Fourth, when it comes to interviews, how important is it to be outgoing and sociable? I happen to be a terrible interviewer and find I end up staring at the interviewer in awkward silences and screwing up simple questions. I understand one must be personable in a client-based profession, and when I actually do get a job I am always actually known for my easy-going friendliness. Is this one of those professions where interview skills pretty much will determine whether or not you are given a call-back, or can good grades and previous recommendations offset this a bit? I understand it’s an area I can and will work on, but I am curious in case I fail at that. Related to this, how important is it exactly to get a job offer immediately at or even before graduation? If one does not get an offer and has to spend a year searching, do the chances of entering what most of us would consider meaningful work drop off substantially or is it something that can be overcome with hard work in the job search?
Fifth, and a question I don’t think I see addressed often is, what is the work like at a firm if you do land a great position at OCI? Due to competition and the professional setting, is the discipline strict or are you basically left alone if you are doing your job well, though perhaps occasionally sleep in or something minor like that; I know this sounds like a ridiculous question, but there it is. If one does get fired, or if they get laid off, does this significantly hurt his or her chances of finding another job? Will they be blackballed permanently from good positions?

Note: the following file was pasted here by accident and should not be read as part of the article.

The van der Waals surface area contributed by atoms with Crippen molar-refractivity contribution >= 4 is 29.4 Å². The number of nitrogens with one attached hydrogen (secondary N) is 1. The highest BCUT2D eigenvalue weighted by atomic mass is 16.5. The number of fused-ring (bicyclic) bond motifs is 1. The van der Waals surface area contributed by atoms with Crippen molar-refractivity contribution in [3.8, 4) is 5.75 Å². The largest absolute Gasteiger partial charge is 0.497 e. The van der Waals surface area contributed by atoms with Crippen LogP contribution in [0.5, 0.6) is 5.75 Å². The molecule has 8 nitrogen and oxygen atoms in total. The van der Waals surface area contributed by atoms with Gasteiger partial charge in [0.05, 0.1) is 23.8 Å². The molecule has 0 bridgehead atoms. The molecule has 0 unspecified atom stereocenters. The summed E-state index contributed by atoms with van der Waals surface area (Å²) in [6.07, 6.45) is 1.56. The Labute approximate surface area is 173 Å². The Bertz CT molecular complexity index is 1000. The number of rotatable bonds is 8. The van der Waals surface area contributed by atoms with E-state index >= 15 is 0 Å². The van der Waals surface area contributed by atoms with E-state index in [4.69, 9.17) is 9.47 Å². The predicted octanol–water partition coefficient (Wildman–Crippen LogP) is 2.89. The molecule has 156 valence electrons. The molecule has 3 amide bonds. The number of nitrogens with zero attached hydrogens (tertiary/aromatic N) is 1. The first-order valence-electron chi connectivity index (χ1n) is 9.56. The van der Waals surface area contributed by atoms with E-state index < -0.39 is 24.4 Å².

Sixth, a law school related question, regards the exams I have often read about. It’s noted that they are not like the sort of exam anyone could really anticipate going in and I have often heard the remarks put forward here about how they can sometimes seem random in terms of grading. Is there any way that one of you could try to describe what sort of exams I will be in for in my 1L and what makes them more difficult than what I am used to?
Then finally, just a comment and related question: I feel like there is too much emphasis on this board implying that one needs to know what they want to do prior to going into law school and too much of an assumption that intelligent undergrads are choosing this profession because they feel it will be like Law and Order or the Practice. It is my assumption, key word, that a good amount, if not the majority, of entering students will end up taking a different path than expected after experiencing law school and I remember reading a post by Ken that stated he changed his mind after his first or second year experiences in law school. Is it misguided to believe that one can enter law school without a solid idea of what sort of law they would like to practice, in the hopes that they will discover what works best for them as they progress?